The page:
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To date, 2018 is turning out to be a very interesting year in terms of economics, financial markets and politics, but there is a remarkable sense of calm in financial markets.
On the economic front the very strong momentum evident during 2017 has undoubtedly experienced a bit of a speed wobble. Growth virtually everywhere has softened, and the most common question now being asked is if this is the beginning of a protracted slowdown or just a pause for breath after a very strong rebound. The answer is probably different in different jurisdictions.
In the Euro Zone, economic activity expanded by 0.4% in the first quarter, down from a very robust rate of 0.7% in the previous quarter. The annual growth rate in the first quarter slowed to 2.5% from 2.8%. This still represents a solid rate of growth for the Euro Zone, but nevertheless it does signify an easing of growth momentum. There are temporary factors at play such as poor weather, strikes in Germany, a strong euro over a protracted period, and concerns about the growth of protectionism. Of a less temporary nature, it is likely that there is now less spare capacity after such a relatively strong economic rebound. Although the unemployment rate still stands at 8.5%, the employment rate amongst those aged between 20 and 64 years of age reached 72.2% in the EU late last year, which is the highest rate ever achieved. The bottom line is that the Euro Zone is not likely to be embarking on a worrying slowdown of growth, but 2018 and 2019 look unlikely to repeat the stellar growth rates of 2017.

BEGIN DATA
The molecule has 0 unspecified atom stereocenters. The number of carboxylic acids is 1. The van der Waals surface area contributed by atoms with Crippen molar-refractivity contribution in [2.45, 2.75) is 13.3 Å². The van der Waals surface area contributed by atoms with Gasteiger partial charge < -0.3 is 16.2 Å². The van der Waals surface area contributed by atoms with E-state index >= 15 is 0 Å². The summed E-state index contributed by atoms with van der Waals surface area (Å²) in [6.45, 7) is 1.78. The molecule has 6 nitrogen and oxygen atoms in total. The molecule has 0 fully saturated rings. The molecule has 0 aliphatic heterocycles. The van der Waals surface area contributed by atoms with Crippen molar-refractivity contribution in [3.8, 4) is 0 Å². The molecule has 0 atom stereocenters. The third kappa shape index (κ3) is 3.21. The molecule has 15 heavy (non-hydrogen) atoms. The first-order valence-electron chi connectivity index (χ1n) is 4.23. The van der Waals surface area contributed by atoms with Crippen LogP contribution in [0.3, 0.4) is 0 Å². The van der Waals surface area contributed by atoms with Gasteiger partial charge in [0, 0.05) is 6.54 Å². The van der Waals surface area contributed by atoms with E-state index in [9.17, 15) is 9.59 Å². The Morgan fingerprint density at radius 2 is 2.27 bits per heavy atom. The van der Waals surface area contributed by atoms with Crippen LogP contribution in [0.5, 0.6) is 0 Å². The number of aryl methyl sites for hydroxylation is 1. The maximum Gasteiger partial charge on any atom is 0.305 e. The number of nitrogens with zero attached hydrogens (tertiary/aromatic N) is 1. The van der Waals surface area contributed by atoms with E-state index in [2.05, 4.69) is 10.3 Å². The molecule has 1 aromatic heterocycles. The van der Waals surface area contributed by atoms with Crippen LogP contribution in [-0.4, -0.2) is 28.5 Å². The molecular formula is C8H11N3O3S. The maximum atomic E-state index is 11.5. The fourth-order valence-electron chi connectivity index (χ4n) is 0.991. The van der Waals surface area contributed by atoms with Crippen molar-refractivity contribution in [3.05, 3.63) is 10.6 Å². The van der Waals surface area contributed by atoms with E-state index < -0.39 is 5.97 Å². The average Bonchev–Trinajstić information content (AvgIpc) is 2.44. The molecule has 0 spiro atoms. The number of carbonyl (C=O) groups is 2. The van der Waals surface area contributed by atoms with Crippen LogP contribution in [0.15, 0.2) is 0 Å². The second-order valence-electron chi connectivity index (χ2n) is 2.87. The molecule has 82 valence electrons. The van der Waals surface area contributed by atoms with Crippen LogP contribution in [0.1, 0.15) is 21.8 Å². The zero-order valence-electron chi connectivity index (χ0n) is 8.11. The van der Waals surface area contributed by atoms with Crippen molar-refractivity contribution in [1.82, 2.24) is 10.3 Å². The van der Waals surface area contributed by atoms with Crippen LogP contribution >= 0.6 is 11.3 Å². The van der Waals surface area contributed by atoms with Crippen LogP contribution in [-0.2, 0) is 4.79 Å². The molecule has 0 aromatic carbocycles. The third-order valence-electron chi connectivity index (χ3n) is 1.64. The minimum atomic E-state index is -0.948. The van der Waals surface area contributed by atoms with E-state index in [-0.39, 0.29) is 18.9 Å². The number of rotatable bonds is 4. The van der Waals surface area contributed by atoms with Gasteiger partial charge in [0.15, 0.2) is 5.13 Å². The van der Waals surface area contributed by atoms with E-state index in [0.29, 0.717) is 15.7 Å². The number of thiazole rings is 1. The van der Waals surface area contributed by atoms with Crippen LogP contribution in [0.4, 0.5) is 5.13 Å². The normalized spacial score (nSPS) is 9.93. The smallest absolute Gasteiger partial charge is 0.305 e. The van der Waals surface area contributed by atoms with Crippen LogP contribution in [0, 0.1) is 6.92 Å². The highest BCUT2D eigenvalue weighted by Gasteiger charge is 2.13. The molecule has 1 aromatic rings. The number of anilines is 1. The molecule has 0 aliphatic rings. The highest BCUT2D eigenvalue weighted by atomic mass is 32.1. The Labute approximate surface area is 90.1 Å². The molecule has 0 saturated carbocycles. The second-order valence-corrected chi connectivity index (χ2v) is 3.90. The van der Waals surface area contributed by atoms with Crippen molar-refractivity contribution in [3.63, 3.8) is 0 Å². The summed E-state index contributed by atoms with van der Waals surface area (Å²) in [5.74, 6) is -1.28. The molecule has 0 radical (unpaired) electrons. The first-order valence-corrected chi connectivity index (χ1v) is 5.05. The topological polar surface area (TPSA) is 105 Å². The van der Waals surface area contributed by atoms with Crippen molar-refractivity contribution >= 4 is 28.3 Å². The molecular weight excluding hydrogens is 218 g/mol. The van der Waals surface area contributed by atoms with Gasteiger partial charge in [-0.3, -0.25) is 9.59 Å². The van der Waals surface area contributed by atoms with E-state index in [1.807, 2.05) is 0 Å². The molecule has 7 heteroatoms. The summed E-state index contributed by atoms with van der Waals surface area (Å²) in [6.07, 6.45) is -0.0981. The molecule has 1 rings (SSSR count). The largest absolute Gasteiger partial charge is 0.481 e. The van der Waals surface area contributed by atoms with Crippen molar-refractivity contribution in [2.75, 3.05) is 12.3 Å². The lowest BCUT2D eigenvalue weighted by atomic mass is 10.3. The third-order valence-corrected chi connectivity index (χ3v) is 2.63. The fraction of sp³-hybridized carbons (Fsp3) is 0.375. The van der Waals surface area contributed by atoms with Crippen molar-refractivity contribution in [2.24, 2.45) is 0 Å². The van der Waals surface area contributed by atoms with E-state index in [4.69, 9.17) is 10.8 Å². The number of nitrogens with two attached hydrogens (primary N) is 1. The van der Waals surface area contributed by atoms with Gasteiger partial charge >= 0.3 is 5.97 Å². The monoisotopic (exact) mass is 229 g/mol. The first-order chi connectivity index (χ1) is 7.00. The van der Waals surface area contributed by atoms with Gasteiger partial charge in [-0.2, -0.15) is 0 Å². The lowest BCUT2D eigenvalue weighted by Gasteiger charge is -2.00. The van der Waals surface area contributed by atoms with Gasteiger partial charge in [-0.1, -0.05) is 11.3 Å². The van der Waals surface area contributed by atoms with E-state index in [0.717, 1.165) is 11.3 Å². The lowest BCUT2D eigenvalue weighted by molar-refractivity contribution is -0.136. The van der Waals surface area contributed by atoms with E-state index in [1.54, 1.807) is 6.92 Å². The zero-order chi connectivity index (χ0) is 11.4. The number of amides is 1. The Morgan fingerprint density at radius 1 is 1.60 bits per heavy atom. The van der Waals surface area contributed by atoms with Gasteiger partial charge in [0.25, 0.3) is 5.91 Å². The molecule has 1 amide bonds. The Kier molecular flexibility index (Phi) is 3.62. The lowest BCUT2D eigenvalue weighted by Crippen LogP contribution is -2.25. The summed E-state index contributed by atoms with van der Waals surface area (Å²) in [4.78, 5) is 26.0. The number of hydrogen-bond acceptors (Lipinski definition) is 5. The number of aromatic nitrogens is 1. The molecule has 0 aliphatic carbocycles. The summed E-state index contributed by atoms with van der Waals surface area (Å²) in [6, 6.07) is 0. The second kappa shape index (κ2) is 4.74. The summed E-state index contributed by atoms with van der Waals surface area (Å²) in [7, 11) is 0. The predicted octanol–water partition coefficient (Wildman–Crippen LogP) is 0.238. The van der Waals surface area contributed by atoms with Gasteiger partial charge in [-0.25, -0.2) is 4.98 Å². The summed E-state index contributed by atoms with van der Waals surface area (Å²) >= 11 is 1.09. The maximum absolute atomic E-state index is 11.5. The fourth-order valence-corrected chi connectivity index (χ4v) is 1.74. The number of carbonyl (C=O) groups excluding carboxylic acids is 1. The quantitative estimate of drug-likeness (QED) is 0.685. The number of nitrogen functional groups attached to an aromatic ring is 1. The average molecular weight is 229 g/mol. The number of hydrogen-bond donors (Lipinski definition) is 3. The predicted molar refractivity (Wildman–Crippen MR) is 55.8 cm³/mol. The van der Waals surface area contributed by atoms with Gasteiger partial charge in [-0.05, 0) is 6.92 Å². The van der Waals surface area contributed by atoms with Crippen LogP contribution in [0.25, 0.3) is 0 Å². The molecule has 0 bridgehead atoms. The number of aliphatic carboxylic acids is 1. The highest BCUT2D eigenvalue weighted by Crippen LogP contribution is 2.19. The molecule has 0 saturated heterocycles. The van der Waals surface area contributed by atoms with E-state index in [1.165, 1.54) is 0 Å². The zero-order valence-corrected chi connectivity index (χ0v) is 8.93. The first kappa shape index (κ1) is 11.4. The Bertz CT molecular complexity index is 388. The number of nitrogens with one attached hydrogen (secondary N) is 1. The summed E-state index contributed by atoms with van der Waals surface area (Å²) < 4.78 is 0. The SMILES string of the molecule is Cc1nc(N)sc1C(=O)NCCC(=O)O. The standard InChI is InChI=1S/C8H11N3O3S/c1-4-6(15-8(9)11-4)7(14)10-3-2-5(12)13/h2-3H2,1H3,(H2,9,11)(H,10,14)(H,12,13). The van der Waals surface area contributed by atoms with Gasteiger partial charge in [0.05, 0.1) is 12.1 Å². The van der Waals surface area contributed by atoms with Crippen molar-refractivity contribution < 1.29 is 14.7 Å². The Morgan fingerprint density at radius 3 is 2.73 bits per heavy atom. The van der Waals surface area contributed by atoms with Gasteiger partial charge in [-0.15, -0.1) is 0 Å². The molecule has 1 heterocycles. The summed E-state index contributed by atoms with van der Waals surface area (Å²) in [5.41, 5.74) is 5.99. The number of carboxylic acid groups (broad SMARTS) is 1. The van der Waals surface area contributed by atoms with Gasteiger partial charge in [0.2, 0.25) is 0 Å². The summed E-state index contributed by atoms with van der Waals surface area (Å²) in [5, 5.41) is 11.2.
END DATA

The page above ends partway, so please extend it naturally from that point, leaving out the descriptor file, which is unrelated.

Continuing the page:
In the UK in contrast, the annual growth rate slowed to 1.2% in the first quarter, which compares to 2.1% in the first quarter of 2017. Indeed, the Governor of the Bank of England recently suggested that Brexit has halved UK growth. No surprises there as Brexit does represent the most profound event of uncertainty seen in generations. Unfortunately, we are no closer to a solution to the conundrum today than in the immediate aftermath of the referendum almost two years ago. However, we are considerably closer to the exit date of 29th March 2019. The divisions within UK politics on both sides of the political divide are as gaping today as they ever were and the outcome of the current farce is still as unclear as it ever was.
In the US, GDP growth slowed to 2.3% in the first quarter, but the majority of economic indicators are still looking very solid, particularly the labour market, which has seen the unemployment rate fall to just 3.9% of the labour force. Consumer confidence and business surveys also continue to look very solid.
The only incident of note in the emerging world is the renewal of serious problems in Argentina. The Argentinian authorities are struggling in the face of a collapsing currency and massive capital outflows. Interest rates have been taken up to 40% and the assistance of the IMF has been sought. Argentina is an abject lesson in the long-term legacy of debt default. A few short years ago many populist voices in this country were calling for debt default and often cited Argentina as a template to follow. I don’t think so.
The only good thing at the moment is that the Argentinian problems are being confined to Argentina and contagion is still thankfully not evident.